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New ELD Regulations? FMCSA Considering Changes for 2022
Foley
3 mins read

Back in February 2016, the ELD rule went into effect (rolled out in stages over the course of several years). The goal behind it was simple enough: To improve drivers’ compliance with hours-of-service (HOS) rules and to decrease driver coercion and harassment.

New Webinar: The Rise of Surprise Safety Events

Regarding HOS, the FMCSA reports that “hours-of-service violations have fallen sharply since the ELD rollout. These critical regulations ensure that CMV drivers get the breaks they need, increasing the safety of everyone on the road.” The FMCSA estimates that over 1800 crashes are avoided annually thanks to ELDs.

As for decreasing driver coercion and harassment, according to some, the mandate created new problems. A survey in 2019 by the Owner-Operator Independent Drivers Association Foundation noted that drivers reported “feeling rushed to take breaks when they do not need them and forced to drive when they would rather take a break since the implementation of the Final Rule.”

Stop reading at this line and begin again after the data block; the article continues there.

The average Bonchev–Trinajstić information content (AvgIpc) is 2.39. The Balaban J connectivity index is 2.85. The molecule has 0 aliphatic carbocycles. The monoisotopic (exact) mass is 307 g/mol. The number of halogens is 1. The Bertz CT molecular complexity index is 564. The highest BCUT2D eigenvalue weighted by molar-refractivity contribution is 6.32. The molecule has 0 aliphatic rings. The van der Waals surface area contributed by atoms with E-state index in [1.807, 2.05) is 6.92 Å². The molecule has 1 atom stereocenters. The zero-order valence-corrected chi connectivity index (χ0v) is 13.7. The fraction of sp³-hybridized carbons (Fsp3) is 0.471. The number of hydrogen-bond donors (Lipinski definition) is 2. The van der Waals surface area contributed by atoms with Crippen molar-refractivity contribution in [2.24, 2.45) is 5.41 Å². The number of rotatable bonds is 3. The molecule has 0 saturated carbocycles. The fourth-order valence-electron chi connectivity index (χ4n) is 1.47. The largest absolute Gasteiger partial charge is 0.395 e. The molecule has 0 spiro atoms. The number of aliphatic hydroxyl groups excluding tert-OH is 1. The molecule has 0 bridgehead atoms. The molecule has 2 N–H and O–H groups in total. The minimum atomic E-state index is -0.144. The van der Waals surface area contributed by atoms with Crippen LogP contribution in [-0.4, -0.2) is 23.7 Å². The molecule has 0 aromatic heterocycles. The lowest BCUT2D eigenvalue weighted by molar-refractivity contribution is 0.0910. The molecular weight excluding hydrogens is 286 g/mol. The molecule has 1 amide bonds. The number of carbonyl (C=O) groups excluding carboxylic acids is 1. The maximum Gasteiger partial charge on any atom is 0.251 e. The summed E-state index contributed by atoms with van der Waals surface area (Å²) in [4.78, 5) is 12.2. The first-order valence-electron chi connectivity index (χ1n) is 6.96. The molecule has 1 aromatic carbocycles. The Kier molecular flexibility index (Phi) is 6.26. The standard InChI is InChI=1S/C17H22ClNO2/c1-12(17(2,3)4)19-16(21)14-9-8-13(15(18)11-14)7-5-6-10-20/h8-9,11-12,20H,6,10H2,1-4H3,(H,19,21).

The survey also showed that “others felt harassed by the device itself, stating that they are unable to make even the smallest of mistakes.” It’s worth noting, however, that some members reported feeling less harassment, as the ELD regulation had intended.

Such feedback has not fallen on deaf ears.

In fact, the FMCSA, which is currently considering updates to the ELD rule, states in its pre-rule verbiage: “Many lessons have been learned by FMCSA staff, State enforcement personnel, ELD vendors, and industry in the intervening years. These lessons can be used to streamline and improve the clarity of the regulatory text and ELD specifications and answer recurring questions. Additionally, there are technical modifications responsive to concerns raised by affected parties that could improve the usability of ELDs. FMCSA is seeking information to determine what changes would be warranted.”

It will be interesting to see what changes the FMCSA makes to the language—and to the technology requirements. As we reported a couple of years ago, drivers who were using automatic on-board recording devices (AOBRDs) to track their HOS had to transition to ELDs by the end of 2019.

New Webinar: The Rise of Surprise Safety Events

One thing we can say for certain about the ELD technology is this: Drivers should keep in mind that mobile carriers—like AT&T, Verizon, and the like—are sunsetting their 3G networks in 2022, which could affect older ELDs and their ability to function.

The FMCSA offers this advice: “If your ELD relies on a 3G network, ask your ELD provider about their plan for upgrading or replacing your device to one that will be supported after the 3G sunset, and complete the necessary actions as soon as possible.”

Need help sorting it all out or have questions about other potential changes on the horizon in 2022? Reach out anytime – our compliance team is here to help. 

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